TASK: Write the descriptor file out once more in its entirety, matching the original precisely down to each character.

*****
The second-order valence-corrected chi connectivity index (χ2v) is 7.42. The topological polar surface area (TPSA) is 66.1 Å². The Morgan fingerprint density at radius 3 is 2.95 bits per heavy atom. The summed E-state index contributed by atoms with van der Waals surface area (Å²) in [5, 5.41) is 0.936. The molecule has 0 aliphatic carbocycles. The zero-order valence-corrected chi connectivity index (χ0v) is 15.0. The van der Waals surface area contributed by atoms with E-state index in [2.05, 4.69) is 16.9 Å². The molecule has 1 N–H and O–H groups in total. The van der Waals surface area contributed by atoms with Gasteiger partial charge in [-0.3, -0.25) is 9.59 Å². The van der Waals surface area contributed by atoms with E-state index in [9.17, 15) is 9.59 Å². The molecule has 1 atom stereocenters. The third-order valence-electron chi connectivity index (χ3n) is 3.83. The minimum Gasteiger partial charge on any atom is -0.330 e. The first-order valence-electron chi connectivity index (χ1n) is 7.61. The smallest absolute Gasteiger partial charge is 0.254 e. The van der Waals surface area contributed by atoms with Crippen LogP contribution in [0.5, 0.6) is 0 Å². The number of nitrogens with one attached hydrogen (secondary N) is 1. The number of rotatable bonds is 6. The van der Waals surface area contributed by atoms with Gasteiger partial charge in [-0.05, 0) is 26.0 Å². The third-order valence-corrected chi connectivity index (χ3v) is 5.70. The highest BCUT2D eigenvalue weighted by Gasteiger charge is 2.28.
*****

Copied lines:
The second-order valence-corrected chi connectivity index (χ2v) is 7.42. The topological polar surface area (TPSA) is 66.1 Å². The Morgan fingerprint density at radius 3 is 2.95 bits per heavy atom. The summed E-state index contributed by atoms with van der Waals surface area (Å²) in [5, 5.41) is 0.936. The molecule has 0 aliphatic carbocycles. The zero-order valence-corrected chi connectivity index (χ0v) is 15.0. The van der Waals surface area contributed by atoms with E-state index in [2.05, 4.69) is 16.9 Å². The molecule has 1 N–H and O–H groups in total. The van der Waals surface area contributed by atoms with Gasteiger partial charge in [-0.3, -0.25) is 9.59 Å². The van der Waals surface area contributed by atoms with E-state index in [9.17, 15) is 9.59 Å². The molecule has 1 atom stereocenters. The third-order valence-electron chi connectivity index (χ3n) is 3.83. The minimum Gasteiger partial charge on any atom is -0.330 e. The first-order valence-electron chi connectivity index (χ1n) is 7.61. The smallest absolute Gasteiger partial charge is 0.254 e. The van der Waals surface area contributed by atoms with Crippen LogP contribution in [0.5, 0.6) is 0 Å². The number of nitrogens with one attached hydrogen (secondary N) is 1. The number of rotatable bonds is 6. The van der Waals surface area contributed by atoms with Gasteiger partial charge in [-0.05, 0) is 26.0 Å². The third-order valence-corrected chi connectivity index (χ3v) is 5.70. The highest BCUT2D eigenvalue weighted by Gasteiger charge is 2.28.